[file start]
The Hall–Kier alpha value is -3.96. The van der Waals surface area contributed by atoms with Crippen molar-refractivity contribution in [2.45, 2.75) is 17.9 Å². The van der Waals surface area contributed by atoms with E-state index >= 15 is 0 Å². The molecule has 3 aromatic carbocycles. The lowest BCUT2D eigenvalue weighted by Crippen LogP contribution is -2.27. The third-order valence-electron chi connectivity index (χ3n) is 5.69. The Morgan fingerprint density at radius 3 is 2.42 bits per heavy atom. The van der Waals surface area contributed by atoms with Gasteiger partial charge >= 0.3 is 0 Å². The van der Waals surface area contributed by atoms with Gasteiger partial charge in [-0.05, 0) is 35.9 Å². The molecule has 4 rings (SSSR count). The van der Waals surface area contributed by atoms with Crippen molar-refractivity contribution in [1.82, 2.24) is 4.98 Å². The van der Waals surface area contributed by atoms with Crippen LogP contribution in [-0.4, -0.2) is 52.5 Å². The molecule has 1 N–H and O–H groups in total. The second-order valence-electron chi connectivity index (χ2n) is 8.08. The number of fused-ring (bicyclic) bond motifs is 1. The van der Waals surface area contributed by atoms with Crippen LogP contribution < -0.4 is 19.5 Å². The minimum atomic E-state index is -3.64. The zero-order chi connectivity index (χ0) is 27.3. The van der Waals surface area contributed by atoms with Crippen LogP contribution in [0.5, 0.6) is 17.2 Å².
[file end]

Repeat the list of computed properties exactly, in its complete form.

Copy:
The Hall–Kier alpha value is -3.96. The van der Waals surface area contributed by atoms with Crippen molar-refractivity contribution in [2.45, 2.75) is 17.9 Å². The van der Waals surface area contributed by atoms with E-state index >= 15 is 0 Å². The molecule has 3 aromatic carbocycles. The lowest BCUT2D eigenvalue weighted by Crippen LogP contribution is -2.27. The third-order valence-electron chi connectivity index (χ3n) is 5.69. The Morgan fingerprint density at radius 3 is 2.42 bits per heavy atom. The van der Waals surface area contributed by atoms with Gasteiger partial charge >= 0.3 is 0 Å². The van der Waals surface area contributed by atoms with Gasteiger partial charge in [-0.05, 0) is 35.9 Å². The molecule has 4 rings (SSSR count). The van der Waals surface area contributed by atoms with Crippen molar-refractivity contribution in [1.82, 2.24) is 4.98 Å². The van der Waals surface area contributed by atoms with Crippen LogP contribution in [-0.4, -0.2) is 52.5 Å². The molecule has 1 N–H and O–H groups in total. The second-order valence-electron chi connectivity index (χ2n) is 8.08. The number of fused-ring (bicyclic) bond motifs is 1. The van der Waals surface area contributed by atoms with Crippen LogP contribution < -0.4 is 19.5 Å². The minimum atomic E-state index is -3.64. The zero-order chi connectivity index (χ0) is 27.3. The van der Waals surface area contributed by atoms with Crippen LogP contribution in [0.5, 0.6) is 17.2 Å².